Optogenetic control of the Bicoid morphogen reveals fast and slow modes of gap gene regulation.

blue AsLOV2 D. melanogaster in vivo Signaling cascade control
Cell Rep, 22 Mar 2022 DOI: 10.1016/j.celrep.2022.110543 Link to full text
Abstract: Developmental patterning networks are regulated by multiple inputs and feedback connections that rapidly reshape gene expression, limiting the information that can be gained solely from slow genetic perturbations. Here we show that fast optogenetic stimuli, real-time transcriptional reporters, and a simplified genetic background can be combined to reveal the kinetics of gene expression downstream of a developmental transcription factor in vivo. We engineer light-controlled versions of the Bicoid transcription factor and study their effects on downstream gap genes in embryos. Our results recapitulate known relationships, including rapid Bicoid-dependent transcription of giant and hunchback and delayed repression of Krüppel. In addition, we find that the posterior pattern of knirps exhibits a quick but inverted response to Bicoid perturbation, suggesting a noncanonical role for Bicoid in directly suppressing knirps transcription. Acute modulation of transcription factor concentration while recording output gene activity represents a powerful approach for studying developmental gene networks in vivo.

Optogenetics Illuminates Applications in Microbial Engineering.

blue green red UV violet BLUF domains Cryptochromes Cyanobacteriochromes LOV domains Phytochromes UV receptors Review
Annu Rev Chem Biomol Eng, 23 Feb 2022 DOI: 10.1146/annurev-chembioeng-092120-092340 Link to full text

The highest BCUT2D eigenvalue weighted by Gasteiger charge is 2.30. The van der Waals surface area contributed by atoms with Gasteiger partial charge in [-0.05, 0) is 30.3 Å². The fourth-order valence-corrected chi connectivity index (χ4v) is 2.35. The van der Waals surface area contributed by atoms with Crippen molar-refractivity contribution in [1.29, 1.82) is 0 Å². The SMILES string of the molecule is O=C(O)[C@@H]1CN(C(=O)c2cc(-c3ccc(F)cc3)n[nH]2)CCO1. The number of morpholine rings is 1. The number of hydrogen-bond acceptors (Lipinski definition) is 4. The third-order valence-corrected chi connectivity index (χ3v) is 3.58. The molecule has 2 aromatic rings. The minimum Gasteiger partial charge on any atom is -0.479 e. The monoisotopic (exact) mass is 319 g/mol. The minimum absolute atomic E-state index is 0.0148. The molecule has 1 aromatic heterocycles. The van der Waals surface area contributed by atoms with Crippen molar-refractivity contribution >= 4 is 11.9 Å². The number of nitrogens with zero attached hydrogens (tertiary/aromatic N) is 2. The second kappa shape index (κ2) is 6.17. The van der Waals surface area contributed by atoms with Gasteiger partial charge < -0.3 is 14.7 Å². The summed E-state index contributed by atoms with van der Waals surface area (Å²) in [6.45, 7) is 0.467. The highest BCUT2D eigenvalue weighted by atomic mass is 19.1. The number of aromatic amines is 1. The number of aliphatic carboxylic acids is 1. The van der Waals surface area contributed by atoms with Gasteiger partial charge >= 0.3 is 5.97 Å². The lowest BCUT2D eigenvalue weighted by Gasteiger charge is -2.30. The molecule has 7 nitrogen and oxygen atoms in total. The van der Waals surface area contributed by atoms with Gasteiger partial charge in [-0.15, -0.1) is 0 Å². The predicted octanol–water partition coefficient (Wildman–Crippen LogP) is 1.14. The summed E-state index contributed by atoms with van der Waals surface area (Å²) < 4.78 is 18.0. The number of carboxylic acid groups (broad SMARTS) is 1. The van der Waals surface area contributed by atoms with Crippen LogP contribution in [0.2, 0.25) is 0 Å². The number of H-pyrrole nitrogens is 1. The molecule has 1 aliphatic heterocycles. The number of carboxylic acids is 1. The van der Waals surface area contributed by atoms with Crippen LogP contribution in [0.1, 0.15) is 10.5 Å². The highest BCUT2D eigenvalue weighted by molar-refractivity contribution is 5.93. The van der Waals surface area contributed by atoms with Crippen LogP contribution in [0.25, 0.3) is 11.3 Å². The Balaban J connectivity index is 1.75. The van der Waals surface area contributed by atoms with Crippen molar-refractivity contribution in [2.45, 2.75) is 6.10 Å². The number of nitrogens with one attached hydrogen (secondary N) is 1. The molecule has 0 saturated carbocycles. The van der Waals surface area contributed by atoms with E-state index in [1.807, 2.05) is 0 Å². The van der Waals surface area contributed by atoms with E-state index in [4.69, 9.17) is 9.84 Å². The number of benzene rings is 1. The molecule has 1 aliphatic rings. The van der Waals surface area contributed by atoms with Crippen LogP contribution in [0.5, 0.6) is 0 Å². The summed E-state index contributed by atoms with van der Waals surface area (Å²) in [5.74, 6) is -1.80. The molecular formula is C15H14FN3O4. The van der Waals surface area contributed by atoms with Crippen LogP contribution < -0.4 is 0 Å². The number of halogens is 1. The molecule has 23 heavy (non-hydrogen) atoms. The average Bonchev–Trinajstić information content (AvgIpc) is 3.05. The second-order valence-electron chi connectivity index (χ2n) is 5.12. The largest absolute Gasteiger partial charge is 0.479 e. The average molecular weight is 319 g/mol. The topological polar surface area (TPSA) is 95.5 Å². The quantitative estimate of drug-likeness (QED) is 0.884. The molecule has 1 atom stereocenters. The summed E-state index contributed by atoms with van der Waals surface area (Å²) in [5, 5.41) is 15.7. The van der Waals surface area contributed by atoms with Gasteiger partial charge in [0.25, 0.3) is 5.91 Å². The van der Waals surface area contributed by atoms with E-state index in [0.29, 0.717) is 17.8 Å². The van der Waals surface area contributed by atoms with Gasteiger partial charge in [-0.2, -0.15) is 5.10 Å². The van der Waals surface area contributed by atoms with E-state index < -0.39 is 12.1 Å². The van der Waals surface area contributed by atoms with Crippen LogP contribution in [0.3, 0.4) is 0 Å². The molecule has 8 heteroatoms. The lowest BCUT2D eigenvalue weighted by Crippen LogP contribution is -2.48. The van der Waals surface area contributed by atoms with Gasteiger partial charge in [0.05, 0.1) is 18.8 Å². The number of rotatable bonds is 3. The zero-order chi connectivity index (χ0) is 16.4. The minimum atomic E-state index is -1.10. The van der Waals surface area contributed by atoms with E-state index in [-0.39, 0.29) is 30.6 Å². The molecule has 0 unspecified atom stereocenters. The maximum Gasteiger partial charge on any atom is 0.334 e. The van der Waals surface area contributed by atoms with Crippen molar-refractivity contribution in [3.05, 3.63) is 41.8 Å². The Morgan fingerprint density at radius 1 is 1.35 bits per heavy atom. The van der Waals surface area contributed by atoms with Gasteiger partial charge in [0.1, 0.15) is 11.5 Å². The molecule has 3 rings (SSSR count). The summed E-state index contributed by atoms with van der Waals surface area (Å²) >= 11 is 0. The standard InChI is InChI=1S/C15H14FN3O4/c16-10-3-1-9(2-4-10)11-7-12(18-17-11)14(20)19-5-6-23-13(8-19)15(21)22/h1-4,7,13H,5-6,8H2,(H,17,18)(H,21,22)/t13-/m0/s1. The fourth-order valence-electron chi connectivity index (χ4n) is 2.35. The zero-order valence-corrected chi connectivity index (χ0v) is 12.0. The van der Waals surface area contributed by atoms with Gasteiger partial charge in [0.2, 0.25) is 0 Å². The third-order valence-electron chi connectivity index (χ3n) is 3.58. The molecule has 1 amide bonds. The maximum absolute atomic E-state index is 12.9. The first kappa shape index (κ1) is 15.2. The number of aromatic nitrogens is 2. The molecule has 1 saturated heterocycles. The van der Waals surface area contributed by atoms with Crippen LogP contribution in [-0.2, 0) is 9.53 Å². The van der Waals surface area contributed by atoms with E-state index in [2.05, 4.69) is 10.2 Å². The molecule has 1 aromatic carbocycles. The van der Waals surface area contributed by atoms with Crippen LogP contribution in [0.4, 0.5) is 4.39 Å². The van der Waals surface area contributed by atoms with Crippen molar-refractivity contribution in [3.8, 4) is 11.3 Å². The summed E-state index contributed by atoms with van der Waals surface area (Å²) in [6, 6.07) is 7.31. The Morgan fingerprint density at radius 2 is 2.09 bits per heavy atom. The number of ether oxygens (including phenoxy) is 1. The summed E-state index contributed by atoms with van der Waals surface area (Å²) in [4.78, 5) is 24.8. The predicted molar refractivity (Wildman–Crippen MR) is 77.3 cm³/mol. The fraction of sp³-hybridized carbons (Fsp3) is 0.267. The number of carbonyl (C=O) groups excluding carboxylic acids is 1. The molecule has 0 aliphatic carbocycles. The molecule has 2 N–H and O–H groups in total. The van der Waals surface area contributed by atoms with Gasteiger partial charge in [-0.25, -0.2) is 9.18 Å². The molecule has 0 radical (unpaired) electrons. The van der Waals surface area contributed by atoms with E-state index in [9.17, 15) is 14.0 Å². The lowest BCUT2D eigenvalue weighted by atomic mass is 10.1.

Abstract: Optogenetics has been used in a variety of microbial engineering applications, such as chemical and protein production, studies of cell physiology, and engineered microbe-host interactions. These diverse applications benefit from the precise spatiotemporal control that light affords, as well as its tunability, reversibility, and orthogonality. This combination of unique capabilities has enabled a surge of studies in recent years investigating complex biological systems with completely new approaches. We briefly describe the optogenetic tools that have been developed for microbial engineering, emphasizing the scientific advancements that they have enabled. In particular, we focus on the unique benefits and applications of implementing optogenetic control, from bacterial therapeutics to cybergenetics. Finally, we discuss future research directions, with special attention given to the development of orthogonal multichromatic controls. With an abundance of advantages offered by optogenetics, the future is bright in microbial engineering. Expected final online publication date for the Annual Review of Chemical and Biomolecular Engineering, Volume 13 is October 2022. Please see for revised estimates.

Optogenetic Application to Investigating Cell Behavior and Neurological Disease.

blue near-infrared red UV Cryptochromes LOV domains Phytochromes UV receptors Review
Front Cell Neurosci, 22 Feb 2022 DOI: 10.3389/fncel.2022.811493 Link to full text